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Golden Knights’ Pierre-Édouard Bellemare reflects on shaving his head for breast cancer awareness

‘I figured if I could shave my head, maybe they would see that as a less negative situation’

One in 8 women will be diagnosed with breast cancer, and many of them will undergo chemotherapy and shave their heads before enduring one of the treatment’s side effects: hair loss.

Vegas Golden Knights left winger Pierre-Édouard Bellemare elected to share that experience. To kick off this year’s Breast Cancer Awareness Month, he joined patients and survivors at Comprehensive Cancer Centers of Nevada by shaving his head. The act was also in memory of two family members who died of cancer.

Bellemare recently shared his thoughts on the Oct. 2 head-shaving, just before the start of the team’s season.

“I figured if I could shave my head, maybe they would see that as a less negative situation,” he told The Undefeated. “I’m just a normal person. The only difference is that I do a sport and work my entire life to be able to be a part of a team. And because of that it has put me in a position where I can do something as little as just shaving my head.”

Bellemare’s wife, Hannah, lost her grandmother to cancer two years ago. It was a battle that lasted for more than a decade — one that started off as breast cancer and ended in brain cancer. During her grandmother’s battle, her grandfather was diagnosed with pancreatic cancer. He died one month later, shortly before her grandmother.

“For my wife, it was a tough moment,” he said. “I was a part of that, recovering and helping cope with one of her grandparents passing away. Her grandma’s been fighting for a lot of years, and then suddenly her grandpa had it. Then, boom — he was gone in a month.”

Comprehensive Cancer Centers of Nevada has provided an array of oncology services since 1979. Bellemare first got involved with the organization as a spokesman. While shooting a series of commercials, he met with patients and survivors and learned about their journeys.

“To know what they had to go through every day for the entire cancer … it’s just a decent perspective that you get,” Bellemare said. “It’s something that is so devastating for a woman to have to shave their head. It’s like a big part of a woman.”

He’d always told Hannah that it would be an honor to participate in the cause.

“Because of my wife’s grandma being affected with first the breast cancer and obviously my wife, there is risk also for her to have it,” Bellemare said. “So it became something really close to us.”

Two days before the puck dropped on the Golden Knights’ 2018-19 season, Pierre-Édouard Bellemare joined patients from Comprehensive Cancer Centers for a head-shaving event outside of T-Mobile Arena in Las Vegas.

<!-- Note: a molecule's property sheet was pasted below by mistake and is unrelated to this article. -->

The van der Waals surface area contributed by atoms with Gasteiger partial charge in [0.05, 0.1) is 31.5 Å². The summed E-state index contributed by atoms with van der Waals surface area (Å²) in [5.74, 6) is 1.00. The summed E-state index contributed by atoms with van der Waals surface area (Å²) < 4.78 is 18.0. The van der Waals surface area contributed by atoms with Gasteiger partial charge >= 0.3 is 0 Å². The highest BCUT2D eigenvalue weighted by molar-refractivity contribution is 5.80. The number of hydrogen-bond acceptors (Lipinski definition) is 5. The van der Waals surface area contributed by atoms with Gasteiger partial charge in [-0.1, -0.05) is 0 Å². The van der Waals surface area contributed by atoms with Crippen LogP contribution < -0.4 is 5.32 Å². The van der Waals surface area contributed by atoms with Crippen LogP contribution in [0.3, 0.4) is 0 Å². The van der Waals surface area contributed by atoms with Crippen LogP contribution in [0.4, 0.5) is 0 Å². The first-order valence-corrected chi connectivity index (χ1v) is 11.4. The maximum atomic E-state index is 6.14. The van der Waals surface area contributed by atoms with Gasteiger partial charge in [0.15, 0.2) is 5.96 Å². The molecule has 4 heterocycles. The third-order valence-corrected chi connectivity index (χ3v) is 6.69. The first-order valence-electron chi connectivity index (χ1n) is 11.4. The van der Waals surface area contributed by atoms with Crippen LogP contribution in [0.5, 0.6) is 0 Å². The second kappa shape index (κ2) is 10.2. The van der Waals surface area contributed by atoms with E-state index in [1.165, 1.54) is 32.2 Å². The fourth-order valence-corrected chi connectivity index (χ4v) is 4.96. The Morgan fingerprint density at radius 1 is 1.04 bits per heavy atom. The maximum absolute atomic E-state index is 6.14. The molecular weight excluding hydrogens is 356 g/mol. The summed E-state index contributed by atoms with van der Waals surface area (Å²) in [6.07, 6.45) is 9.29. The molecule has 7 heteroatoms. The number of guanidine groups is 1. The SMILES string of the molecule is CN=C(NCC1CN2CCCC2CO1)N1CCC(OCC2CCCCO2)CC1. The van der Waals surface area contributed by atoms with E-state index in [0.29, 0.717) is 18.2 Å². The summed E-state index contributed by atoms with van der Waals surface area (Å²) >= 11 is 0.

Courtesy: Comprehensive Cancer Center of Nevada

As a member of the Vegas community, Bellemare believes it’s important to connect with places such as Comprehensive Cancer Centers.

“I was like, all right, let’s try to give a little bit back,” he said. “My hair will grow back, so it’s not the biggest gesture I can do. … There is already so much they have to fight to be able to survive. Having your head shaved shouldn’t be something to have any focus on.”

For Bellemare, 33, playing a rigorous sport day in and day out does not compare to the fight against cancer. Bellemare was born in a suburb of Paris. His father was born on the French Caribbean island of Martinique. He began playing hockey when he was 6 years old and was a professional player in France by age 17. He signed with the Philadelphia Flyers in 2014 and joined the Golden Knights expansion team in their first year. They made it to the Stanley Cup Final, and he finished the 2017-18 season playing in 72 games and compiling 16 points.

“They have to fight to be alive. What they do every day, it’s so much harder than what I’m doing,” Bellemare said. “I got there and I was a little stressed. I talked to two of those women and suddenly I’m realizing, like, what the heck am I scared of? It’s supersimple, I don’t have to deal with their stress. When you hear what they have to go through in the last few months, you’re like, all right, this is just really easy. Just do this half and we’ll make sure that the people enjoy it.

“They are the heroes of the story. They are the people that are inspiring me more than I am inspiring them,” he said.

Kelley Evans is a general editor at The Undefeated. She is a food passionista, helicopter mom and an unapologetic southerner who spends every night with the cast of The Young and the Restless by way of her couch.